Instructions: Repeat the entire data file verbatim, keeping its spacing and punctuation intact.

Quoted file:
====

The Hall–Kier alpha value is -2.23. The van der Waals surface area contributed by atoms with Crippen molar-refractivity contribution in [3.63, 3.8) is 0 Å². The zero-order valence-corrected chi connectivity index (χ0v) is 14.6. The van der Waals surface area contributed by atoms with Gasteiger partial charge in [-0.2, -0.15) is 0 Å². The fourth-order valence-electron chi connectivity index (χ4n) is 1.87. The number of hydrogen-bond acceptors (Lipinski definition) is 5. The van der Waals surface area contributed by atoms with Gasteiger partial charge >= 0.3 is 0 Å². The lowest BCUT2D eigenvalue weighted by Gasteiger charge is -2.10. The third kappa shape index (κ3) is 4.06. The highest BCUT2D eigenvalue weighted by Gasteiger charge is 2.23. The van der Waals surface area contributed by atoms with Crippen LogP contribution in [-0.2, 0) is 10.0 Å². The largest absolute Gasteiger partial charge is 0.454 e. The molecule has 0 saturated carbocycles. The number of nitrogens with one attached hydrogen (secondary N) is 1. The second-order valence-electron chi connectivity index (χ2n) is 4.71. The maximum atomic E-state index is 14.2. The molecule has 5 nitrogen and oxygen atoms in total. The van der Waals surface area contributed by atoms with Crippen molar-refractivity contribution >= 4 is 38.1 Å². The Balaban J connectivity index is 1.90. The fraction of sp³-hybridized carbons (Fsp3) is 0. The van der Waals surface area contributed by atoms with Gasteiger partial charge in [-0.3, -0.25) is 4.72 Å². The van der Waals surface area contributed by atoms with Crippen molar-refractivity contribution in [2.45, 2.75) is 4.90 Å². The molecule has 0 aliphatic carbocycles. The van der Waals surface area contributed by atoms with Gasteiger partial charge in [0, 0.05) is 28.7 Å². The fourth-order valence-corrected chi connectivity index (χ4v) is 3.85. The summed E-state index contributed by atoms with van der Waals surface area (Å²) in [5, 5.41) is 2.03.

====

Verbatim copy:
The Hall–Kier alpha value is -2.23. The van der Waals surface area contributed by atoms with Crippen molar-refractivity contribution in [3.63, 3.8) is 0 Å². The zero-order valence-corrected chi connectivity index (χ0v) is 14.6. The van der Waals surface area contributed by atoms with Gasteiger partial charge in [-0.2, -0.15) is 0 Å². The fourth-order valence-electron chi connectivity index (χ4n) is 1.87. The number of hydrogen-bond acceptors (Lipinski definition) is 5. The van der Waals surface area contributed by atoms with Gasteiger partial charge >= 0.3 is 0 Å². The lowest BCUT2D eigenvalue weighted by Gasteiger charge is -2.10. The third kappa shape index (κ3) is 4.06. The highest BCUT2D eigenvalue weighted by Gasteiger charge is 2.23. The van der Waals surface area contributed by atoms with Crippen LogP contribution in [-0.2, 0) is 10.0 Å². The largest absolute Gasteiger partial charge is 0.454 e. The molecule has 0 saturated carbocycles. The number of nitrogens with one attached hydrogen (secondary N) is 1. The second-order valence-electron chi connectivity index (χ2n) is 4.71. The maximum atomic E-state index is 14.2. The molecule has 5 nitrogen and oxygen atoms in total. The van der Waals surface area contributed by atoms with Crippen molar-refractivity contribution >= 4 is 38.1 Å². The Balaban J connectivity index is 1.90. The fraction of sp³-hybridized carbons (Fsp3) is 0. The van der Waals surface area contributed by atoms with Gasteiger partial charge in [-0.3, -0.25) is 4.72 Å². The van der Waals surface area contributed by atoms with Crippen molar-refractivity contribution in [2.45, 2.75) is 4.90 Å². The molecule has 0 aliphatic carbocycles. The van der Waals surface area contributed by atoms with Gasteiger partial charge in [0, 0.05) is 28.7 Å². The fourth-order valence-corrected chi connectivity index (χ4v) is 3.85. The summed E-state index contributed by atoms with van der Waals surface area (Å²) in [5, 5.41) is 2.03.